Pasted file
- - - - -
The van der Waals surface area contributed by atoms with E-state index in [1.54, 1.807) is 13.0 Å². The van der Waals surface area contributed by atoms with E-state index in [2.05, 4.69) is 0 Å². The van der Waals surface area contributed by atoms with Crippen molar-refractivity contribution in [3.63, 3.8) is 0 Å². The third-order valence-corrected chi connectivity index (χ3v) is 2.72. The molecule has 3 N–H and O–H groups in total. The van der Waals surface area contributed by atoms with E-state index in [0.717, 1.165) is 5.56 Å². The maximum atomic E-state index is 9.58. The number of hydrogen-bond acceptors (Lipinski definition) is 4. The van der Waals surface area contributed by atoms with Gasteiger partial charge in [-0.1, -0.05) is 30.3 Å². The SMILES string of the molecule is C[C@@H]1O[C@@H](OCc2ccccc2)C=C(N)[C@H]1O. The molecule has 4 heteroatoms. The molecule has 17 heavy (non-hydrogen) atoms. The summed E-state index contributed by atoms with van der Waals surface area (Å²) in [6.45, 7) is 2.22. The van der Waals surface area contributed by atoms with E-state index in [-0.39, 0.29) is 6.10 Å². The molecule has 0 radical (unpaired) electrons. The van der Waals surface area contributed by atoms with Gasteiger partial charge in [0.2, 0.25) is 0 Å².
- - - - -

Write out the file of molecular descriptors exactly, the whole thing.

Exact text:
The van der Waals surface area contributed by atoms with E-state index in [1.54, 1.807) is 13.0 Å². The van der Waals surface area contributed by atoms with E-state index in [2.05, 4.69) is 0 Å². The van der Waals surface area contributed by atoms with Crippen molar-refractivity contribution in [3.63, 3.8) is 0 Å². The third-order valence-corrected chi connectivity index (χ3v) is 2.72. The molecule has 3 N–H and O–H groups in total. The van der Waals surface area contributed by atoms with E-state index in [0.717, 1.165) is 5.56 Å². The maximum atomic E-state index is 9.58. The number of hydrogen-bond acceptors (Lipinski definition) is 4. The van der Waals surface area contributed by atoms with Gasteiger partial charge in [-0.1, -0.05) is 30.3 Å². The SMILES string of the molecule is C[C@@H]1O[C@@H](OCc2ccccc2)C=C(N)[C@H]1O. The molecule has 4 heteroatoms. The molecule has 17 heavy (non-hydrogen) atoms. The summed E-state index contributed by atoms with van der Waals surface area (Å²) in [6.45, 7) is 2.22. The van der Waals surface area contributed by atoms with E-state index in [-0.39, 0.29) is 6.10 Å². The molecule has 0 radical (unpaired) electrons. The van der Waals surface area contributed by atoms with Gasteiger partial charge in [0.2, 0.25) is 0 Å².